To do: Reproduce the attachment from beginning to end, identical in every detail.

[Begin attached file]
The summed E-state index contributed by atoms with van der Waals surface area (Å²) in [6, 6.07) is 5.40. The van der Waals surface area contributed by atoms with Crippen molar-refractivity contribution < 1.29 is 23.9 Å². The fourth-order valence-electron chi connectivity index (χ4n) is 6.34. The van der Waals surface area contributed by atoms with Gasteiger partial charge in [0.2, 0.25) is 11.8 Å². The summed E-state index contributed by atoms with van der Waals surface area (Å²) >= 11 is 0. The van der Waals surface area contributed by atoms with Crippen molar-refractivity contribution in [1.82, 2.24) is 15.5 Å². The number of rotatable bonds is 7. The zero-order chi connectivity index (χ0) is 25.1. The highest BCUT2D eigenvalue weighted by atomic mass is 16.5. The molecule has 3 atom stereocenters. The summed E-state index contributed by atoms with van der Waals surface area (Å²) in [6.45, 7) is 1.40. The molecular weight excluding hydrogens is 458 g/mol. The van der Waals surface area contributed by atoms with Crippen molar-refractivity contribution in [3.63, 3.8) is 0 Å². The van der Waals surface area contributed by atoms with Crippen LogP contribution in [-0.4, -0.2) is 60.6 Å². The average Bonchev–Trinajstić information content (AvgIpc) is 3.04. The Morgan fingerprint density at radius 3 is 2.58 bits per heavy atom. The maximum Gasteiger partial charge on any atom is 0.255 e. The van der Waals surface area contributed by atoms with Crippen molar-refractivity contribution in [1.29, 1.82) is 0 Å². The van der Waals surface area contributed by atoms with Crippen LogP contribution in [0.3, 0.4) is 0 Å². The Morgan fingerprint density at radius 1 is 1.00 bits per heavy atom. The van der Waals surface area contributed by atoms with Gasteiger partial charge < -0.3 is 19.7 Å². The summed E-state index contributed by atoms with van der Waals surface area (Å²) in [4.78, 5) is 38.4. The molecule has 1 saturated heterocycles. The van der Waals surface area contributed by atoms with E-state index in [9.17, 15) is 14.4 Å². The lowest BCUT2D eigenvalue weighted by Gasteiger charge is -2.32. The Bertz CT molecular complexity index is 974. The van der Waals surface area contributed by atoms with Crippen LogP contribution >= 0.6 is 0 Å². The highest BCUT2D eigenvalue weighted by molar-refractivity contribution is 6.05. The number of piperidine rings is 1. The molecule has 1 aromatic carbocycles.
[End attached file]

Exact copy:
The summed E-state index contributed by atoms with van der Waals surface area (Å²) in [6, 6.07) is 5.40. The van der Waals surface area contributed by atoms with Crippen molar-refractivity contribution < 1.29 is 23.9 Å². The fourth-order valence-electron chi connectivity index (χ4n) is 6.34. The van der Waals surface area contributed by atoms with Gasteiger partial charge in [0.2, 0.25) is 11.8 Å². The summed E-state index contributed by atoms with van der Waals surface area (Å²) >= 11 is 0. The van der Waals surface area contributed by atoms with Crippen molar-refractivity contribution in [1.82, 2.24) is 15.5 Å². The number of rotatable bonds is 7. The zero-order chi connectivity index (χ0) is 25.1. The highest BCUT2D eigenvalue weighted by atomic mass is 16.5. The molecule has 3 atom stereocenters. The summed E-state index contributed by atoms with van der Waals surface area (Å²) in [6.45, 7) is 1.40. The molecular weight excluding hydrogens is 458 g/mol. The van der Waals surface area contributed by atoms with Crippen molar-refractivity contribution in [3.63, 3.8) is 0 Å². The van der Waals surface area contributed by atoms with Crippen LogP contribution in [-0.4, -0.2) is 60.6 Å². The average Bonchev–Trinajstić information content (AvgIpc) is 3.04. The Morgan fingerprint density at radius 3 is 2.58 bits per heavy atom. The maximum Gasteiger partial charge on any atom is 0.255 e. The van der Waals surface area contributed by atoms with Crippen molar-refractivity contribution in [1.29, 1.82) is 0 Å². The van der Waals surface area contributed by atoms with Crippen LogP contribution in [0.3, 0.4) is 0 Å². The Morgan fingerprint density at radius 1 is 1.00 bits per heavy atom. The van der Waals surface area contributed by atoms with Gasteiger partial charge < -0.3 is 19.7 Å². The summed E-state index contributed by atoms with van der Waals surface area (Å²) in [4.78, 5) is 38.4. The molecule has 1 saturated heterocycles. The van der Waals surface area contributed by atoms with E-state index in [9.17, 15) is 14.4 Å². The lowest BCUT2D eigenvalue weighted by Gasteiger charge is -2.32. The Bertz CT molecular complexity index is 974. The van der Waals surface area contributed by atoms with Crippen LogP contribution >= 0.6 is 0 Å². The highest BCUT2D eigenvalue weighted by molar-refractivity contribution is 6.05. The number of piperidine rings is 1. The molecule has 1 aromatic carbocycles.